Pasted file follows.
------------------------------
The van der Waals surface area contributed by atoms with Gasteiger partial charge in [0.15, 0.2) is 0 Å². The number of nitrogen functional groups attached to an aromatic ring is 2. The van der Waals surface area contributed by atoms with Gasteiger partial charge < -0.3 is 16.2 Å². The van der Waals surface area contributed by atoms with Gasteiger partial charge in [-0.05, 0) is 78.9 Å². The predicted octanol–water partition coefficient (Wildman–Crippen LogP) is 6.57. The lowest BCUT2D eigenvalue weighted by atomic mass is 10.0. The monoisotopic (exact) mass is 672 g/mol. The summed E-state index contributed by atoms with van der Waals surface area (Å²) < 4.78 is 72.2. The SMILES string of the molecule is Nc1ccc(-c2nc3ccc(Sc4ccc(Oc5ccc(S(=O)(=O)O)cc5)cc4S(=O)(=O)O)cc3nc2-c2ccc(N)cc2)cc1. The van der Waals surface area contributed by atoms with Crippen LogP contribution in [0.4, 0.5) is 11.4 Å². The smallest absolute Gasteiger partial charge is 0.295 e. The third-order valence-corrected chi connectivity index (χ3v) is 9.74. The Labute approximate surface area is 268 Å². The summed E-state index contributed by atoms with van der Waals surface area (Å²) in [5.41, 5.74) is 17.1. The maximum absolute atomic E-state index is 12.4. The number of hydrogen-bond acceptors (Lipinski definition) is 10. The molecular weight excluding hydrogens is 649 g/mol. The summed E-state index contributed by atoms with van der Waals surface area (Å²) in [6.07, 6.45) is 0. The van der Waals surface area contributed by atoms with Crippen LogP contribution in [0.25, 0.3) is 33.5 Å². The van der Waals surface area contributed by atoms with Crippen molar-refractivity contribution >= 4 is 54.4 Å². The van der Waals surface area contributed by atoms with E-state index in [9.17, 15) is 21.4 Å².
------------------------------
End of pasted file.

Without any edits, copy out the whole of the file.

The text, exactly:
The van der Waals surface area contributed by atoms with Gasteiger partial charge in [0.15, 0.2) is 0 Å². The number of nitrogen functional groups attached to an aromatic ring is 2. The van der Waals surface area contributed by atoms with Gasteiger partial charge < -0.3 is 16.2 Å². The van der Waals surface area contributed by atoms with Gasteiger partial charge in [-0.05, 0) is 78.9 Å². The predicted octanol–water partition coefficient (Wildman–Crippen LogP) is 6.57. The lowest BCUT2D eigenvalue weighted by atomic mass is 10.0. The monoisotopic (exact) mass is 672 g/mol. The summed E-state index contributed by atoms with van der Waals surface area (Å²) < 4.78 is 72.2. The SMILES string of the molecule is Nc1ccc(-c2nc3ccc(Sc4ccc(Oc5ccc(S(=O)(=O)O)cc5)cc4S(=O)(=O)O)cc3nc2-c2ccc(N)cc2)cc1. The van der Waals surface area contributed by atoms with Crippen LogP contribution in [0.4, 0.5) is 11.4 Å². The smallest absolute Gasteiger partial charge is 0.295 e. The third-order valence-corrected chi connectivity index (χ3v) is 9.74. The Labute approximate surface area is 268 Å². The summed E-state index contributed by atoms with van der Waals surface area (Å²) in [5.41, 5.74) is 17.1. The maximum absolute atomic E-state index is 12.4. The number of hydrogen-bond acceptors (Lipinski definition) is 10. The molecular weight excluding hydrogens is 649 g/mol. The summed E-state index contributed by atoms with van der Waals surface area (Å²) in [6.07, 6.45) is 0. The van der Waals surface area contributed by atoms with Crippen LogP contribution in [0.25, 0.3) is 33.5 Å². The van der Waals surface area contributed by atoms with Crippen molar-refractivity contribution >= 4 is 54.4 Å². The van der Waals surface area contributed by atoms with E-state index in [9.17, 15) is 21.4 Å².